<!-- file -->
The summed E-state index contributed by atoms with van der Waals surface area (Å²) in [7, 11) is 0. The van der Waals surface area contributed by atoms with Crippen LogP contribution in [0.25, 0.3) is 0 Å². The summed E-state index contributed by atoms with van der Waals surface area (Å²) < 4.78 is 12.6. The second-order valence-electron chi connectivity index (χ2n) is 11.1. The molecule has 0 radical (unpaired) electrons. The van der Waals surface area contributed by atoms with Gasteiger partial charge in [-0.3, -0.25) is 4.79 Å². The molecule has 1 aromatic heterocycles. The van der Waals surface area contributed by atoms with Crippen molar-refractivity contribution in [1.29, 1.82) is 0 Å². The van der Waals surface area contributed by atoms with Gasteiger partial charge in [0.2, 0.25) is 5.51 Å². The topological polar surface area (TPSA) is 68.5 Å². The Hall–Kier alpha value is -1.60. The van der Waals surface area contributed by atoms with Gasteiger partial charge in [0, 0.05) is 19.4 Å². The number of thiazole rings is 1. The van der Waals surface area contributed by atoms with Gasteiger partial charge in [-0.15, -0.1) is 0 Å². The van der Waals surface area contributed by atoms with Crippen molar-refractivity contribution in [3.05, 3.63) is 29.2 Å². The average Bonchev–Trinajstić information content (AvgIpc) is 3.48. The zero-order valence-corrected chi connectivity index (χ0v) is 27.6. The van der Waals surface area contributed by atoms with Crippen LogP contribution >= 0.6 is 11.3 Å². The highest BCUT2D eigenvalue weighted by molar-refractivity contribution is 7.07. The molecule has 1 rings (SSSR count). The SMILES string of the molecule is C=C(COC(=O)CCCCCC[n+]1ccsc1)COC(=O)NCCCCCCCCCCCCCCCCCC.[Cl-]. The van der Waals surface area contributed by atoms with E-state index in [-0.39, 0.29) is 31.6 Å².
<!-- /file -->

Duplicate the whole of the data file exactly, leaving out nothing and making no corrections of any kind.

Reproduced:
The summed E-state index contributed by atoms with van der Waals surface area (Å²) in [7, 11) is 0. The van der Waals surface area contributed by atoms with Crippen LogP contribution in [0.25, 0.3) is 0 Å². The summed E-state index contributed by atoms with van der Waals surface area (Å²) < 4.78 is 12.6. The second-order valence-electron chi connectivity index (χ2n) is 11.1. The molecule has 0 radical (unpaired) electrons. The van der Waals surface area contributed by atoms with Gasteiger partial charge in [-0.3, -0.25) is 4.79 Å². The molecule has 1 aromatic heterocycles. The van der Waals surface area contributed by atoms with Crippen molar-refractivity contribution in [1.29, 1.82) is 0 Å². The van der Waals surface area contributed by atoms with Gasteiger partial charge in [0.2, 0.25) is 5.51 Å². The topological polar surface area (TPSA) is 68.5 Å². The Hall–Kier alpha value is -1.60. The van der Waals surface area contributed by atoms with Gasteiger partial charge in [0, 0.05) is 19.4 Å². The number of thiazole rings is 1. The van der Waals surface area contributed by atoms with Gasteiger partial charge in [-0.15, -0.1) is 0 Å². The van der Waals surface area contributed by atoms with Crippen molar-refractivity contribution in [3.05, 3.63) is 29.2 Å². The average Bonchev–Trinajstić information content (AvgIpc) is 3.48. The zero-order valence-corrected chi connectivity index (χ0v) is 27.6. The van der Waals surface area contributed by atoms with Crippen LogP contribution >= 0.6 is 11.3 Å². The highest BCUT2D eigenvalue weighted by molar-refractivity contribution is 7.07. The molecule has 1 rings (SSSR count). The SMILES string of the molecule is C=C(COC(=O)CCCCCC[n+]1ccsc1)COC(=O)NCCCCCCCCCCCCCCCCCC.[Cl-]. The van der Waals surface area contributed by atoms with E-state index in [-0.39, 0.29) is 31.6 Å².